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Study could lead to blood test for stroke diagnosis

August 08, 2017 12:00 PM


Keith Brannon

Researchers at Tulane University and Ochsner Medical Center have identified biomarkers in the blood that are a promising target for a potential new test to diagnose a recent ischemic stroke. Photo by Think Stock.


Researchers at Tulane University and Ochsner Medical Center have identified biomarkers in the blood that could one day help doctors diagnose a recent ischemic stroke, according to a study published in the August issue of the journal Circulation: Cardiovascular Genetics.
Ischemic strokes, the most common — and deadly — form of stroke, are caused when the contents of plaque in a major artery break away, forming a clot and blocking blood flow to the brain. Quickly identifying whether a patient has had a stroke is critical as clot-busting treatments must be administered within hours to reverse damage and increase odds of a full recovery. No blood test exists for diagnosing stroke or identifying those who are at greatest risk for imminent stroke due to cardiovascular disease.
Ochsner vascular surgeon Dr. Hernan Bazan and Cooper Woods, assistant professor of physiology at Tulane University School of Medicine, compared blood levels of non-coding RNAs, molecules that regulate gene expression, in patients who had a stroke within five days to those who either had not had a stroke or had a stroke more than five days prior. They measured microRNA-221, which helps keep plaque from rupturing by promoting the growth of vascular smooth muscle cells, and circular RNA-284, a suspected inhibitor of microRNA-221.  The results showed that an elevation in the ratio of circular RNA-284 to microRNA-221 accurately identified those patients with a recent ischemic stroke.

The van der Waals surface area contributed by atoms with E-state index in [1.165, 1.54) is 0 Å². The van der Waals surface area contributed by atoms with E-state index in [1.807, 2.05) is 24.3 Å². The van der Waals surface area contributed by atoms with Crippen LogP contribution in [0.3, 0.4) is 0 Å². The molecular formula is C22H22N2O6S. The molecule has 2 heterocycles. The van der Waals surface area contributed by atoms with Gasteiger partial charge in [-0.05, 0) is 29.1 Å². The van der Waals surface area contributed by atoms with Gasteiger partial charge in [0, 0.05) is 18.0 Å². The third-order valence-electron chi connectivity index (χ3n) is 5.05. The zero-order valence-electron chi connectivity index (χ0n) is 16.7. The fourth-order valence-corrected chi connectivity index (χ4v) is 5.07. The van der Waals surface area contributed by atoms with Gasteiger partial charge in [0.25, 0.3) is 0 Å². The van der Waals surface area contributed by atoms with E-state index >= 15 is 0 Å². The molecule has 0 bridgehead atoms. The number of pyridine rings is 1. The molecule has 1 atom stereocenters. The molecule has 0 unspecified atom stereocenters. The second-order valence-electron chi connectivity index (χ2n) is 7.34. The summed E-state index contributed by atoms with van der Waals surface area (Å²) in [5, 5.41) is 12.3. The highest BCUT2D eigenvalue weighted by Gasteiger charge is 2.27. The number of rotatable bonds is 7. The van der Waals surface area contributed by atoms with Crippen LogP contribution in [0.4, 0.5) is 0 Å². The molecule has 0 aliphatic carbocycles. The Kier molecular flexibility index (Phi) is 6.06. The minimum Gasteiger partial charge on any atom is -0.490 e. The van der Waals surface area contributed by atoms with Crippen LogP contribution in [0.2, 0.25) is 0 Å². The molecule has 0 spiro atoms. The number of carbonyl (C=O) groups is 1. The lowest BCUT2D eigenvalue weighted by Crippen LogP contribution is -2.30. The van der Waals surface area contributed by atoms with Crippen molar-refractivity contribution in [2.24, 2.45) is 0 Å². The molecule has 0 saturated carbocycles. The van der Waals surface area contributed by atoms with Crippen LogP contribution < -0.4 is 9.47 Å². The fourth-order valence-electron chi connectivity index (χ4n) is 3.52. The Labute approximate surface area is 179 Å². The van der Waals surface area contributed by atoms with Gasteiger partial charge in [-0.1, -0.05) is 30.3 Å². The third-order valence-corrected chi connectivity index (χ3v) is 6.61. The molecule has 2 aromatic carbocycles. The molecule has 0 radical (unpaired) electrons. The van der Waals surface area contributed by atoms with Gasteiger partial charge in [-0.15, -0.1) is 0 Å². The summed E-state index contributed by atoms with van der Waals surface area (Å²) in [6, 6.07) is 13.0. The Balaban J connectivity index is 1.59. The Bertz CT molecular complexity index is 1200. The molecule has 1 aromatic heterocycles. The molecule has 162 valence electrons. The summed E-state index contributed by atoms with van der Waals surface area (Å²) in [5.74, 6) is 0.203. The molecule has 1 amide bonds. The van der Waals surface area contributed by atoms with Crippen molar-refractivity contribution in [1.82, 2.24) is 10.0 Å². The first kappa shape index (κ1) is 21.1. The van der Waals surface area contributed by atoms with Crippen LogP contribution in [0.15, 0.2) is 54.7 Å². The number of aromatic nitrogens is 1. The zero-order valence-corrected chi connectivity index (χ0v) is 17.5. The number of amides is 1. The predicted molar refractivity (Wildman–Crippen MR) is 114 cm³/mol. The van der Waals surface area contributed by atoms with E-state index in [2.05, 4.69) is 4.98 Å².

“Our study offers a promising blueprint for a potential new stroke diagnostic,” said Woods, study co-author.
Tools for rapidly measuring RNA in the clinic are being developed, and researchers plan to pair their findings with this emerging technology to develop a point-of-care test, Woods said.
Further studies are planned to determine whether the same non-coding RNA ratio can also predict whether patients are at imminent risk for stroke.
“This work represents an important step towards understanding and predicting carotid-related strokes,” said Bazan, associate professor of surgery at Ochsner Health System. “Through ongoing translational research such as this, we are aiming to develop better treatments and work towards preventing these episodes.”